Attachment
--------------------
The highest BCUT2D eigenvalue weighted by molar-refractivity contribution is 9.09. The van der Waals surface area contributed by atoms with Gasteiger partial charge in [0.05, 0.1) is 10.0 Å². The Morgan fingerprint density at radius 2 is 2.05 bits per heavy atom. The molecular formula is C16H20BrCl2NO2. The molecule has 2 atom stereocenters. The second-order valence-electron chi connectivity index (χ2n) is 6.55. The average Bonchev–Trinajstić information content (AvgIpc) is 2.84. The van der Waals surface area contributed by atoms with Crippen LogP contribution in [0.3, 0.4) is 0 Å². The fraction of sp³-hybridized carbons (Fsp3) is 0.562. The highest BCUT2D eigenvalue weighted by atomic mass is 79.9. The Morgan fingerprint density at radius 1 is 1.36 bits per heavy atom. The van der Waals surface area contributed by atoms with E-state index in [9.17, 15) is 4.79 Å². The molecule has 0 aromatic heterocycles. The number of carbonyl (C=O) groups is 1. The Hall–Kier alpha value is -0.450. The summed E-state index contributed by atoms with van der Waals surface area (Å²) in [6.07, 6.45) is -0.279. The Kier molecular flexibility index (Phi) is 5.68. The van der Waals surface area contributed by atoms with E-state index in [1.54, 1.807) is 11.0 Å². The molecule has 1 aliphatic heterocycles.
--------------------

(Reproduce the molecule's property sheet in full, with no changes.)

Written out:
The highest BCUT2D eigenvalue weighted by molar-refractivity contribution is 9.09. The van der Waals surface area contributed by atoms with Gasteiger partial charge in [0.05, 0.1) is 10.0 Å². The Morgan fingerprint density at radius 2 is 2.05 bits per heavy atom. The molecular formula is C16H20BrCl2NO2. The molecule has 2 atom stereocenters. The second-order valence-electron chi connectivity index (χ2n) is 6.55. The average Bonchev–Trinajstić information content (AvgIpc) is 2.84. The van der Waals surface area contributed by atoms with Crippen LogP contribution in [0.3, 0.4) is 0 Å². The fraction of sp³-hybridized carbons (Fsp3) is 0.562. The highest BCUT2D eigenvalue weighted by atomic mass is 79.9. The Morgan fingerprint density at radius 1 is 1.36 bits per heavy atom. The van der Waals surface area contributed by atoms with E-state index in [9.17, 15) is 4.79 Å². The molecule has 0 aromatic heterocycles. The number of carbonyl (C=O) groups is 1. The Hall–Kier alpha value is -0.450. The summed E-state index contributed by atoms with van der Waals surface area (Å²) in [6.07, 6.45) is -0.279. The Kier molecular flexibility index (Phi) is 5.68. The van der Waals surface area contributed by atoms with E-state index in [1.54, 1.807) is 11.0 Å². The molecule has 1 aliphatic heterocycles.